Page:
Like most things, that’s been a process. When St. John’s hired Barnes Arico as head coach in May 2002, most fans nationally didn’t even notice. St. John’s essentially was a non-entity in the sport, having gone to the NCAA tournament just three times, all in the 1980s.

Barnes Arico wasn’t trying to restore a culture at St. John’s, she was trying to build one. In 2010, the Red Storm knocked hard on the door of the NCAA Sweet 16, but fell to Florida State 66-65 in overtime.  Last year, they lost in the second round again, this time to Stanford.

Young players _ such as Da’Shena Stevens, Shenneika Smith, Eugeneia McPherson and Nadira McKenith _ have become veterans now.

Saturday, it was Smith’s 3-pointer with 8 seconds left, off a pass from McKenith, that sealed the victory and gave the Red Storm a chance to celebrate something none of them had experienced before. And a win over UConn is a very nice plum to have in your “body of work” for the selection committee’s review.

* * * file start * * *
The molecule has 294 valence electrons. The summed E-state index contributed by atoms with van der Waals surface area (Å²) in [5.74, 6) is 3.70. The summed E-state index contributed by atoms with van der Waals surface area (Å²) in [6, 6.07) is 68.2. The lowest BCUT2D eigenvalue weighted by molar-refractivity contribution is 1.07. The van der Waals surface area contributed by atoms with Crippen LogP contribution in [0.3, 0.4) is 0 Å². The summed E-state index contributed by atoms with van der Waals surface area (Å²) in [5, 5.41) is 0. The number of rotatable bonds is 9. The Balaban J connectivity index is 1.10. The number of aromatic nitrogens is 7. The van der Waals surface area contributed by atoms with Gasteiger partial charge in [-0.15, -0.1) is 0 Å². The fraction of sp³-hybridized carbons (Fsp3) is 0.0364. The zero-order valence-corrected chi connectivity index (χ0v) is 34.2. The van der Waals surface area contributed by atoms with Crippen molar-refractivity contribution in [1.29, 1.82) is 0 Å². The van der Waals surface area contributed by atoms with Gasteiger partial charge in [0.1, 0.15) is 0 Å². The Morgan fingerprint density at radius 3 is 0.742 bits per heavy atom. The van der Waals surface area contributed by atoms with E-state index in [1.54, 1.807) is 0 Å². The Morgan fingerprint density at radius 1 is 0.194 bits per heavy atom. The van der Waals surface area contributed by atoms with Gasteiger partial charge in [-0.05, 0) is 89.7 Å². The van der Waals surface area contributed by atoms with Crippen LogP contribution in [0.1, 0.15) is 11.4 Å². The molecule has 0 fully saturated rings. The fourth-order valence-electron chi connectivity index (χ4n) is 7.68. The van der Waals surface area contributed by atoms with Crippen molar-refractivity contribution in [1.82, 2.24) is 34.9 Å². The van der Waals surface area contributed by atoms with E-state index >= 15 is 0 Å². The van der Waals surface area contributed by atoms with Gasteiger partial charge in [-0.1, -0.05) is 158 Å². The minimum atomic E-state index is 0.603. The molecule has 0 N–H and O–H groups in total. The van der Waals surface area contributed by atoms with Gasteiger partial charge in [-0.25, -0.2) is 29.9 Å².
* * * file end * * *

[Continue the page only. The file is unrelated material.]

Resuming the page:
Will this loss hurt UConn? That’s unlikely. It will give Huskies fans something different to full-bore obsess over – gee, maybe the team does miss Maya Moore just a little, huh?  _  and it will irritate the players, who want no part of losing anywhere, but especially not at home.

Saturday again proved, though, it really can happen to anybody.


About mvoepel

Mechelle Voepel covers the WNBA, women's college basketball and other college sports for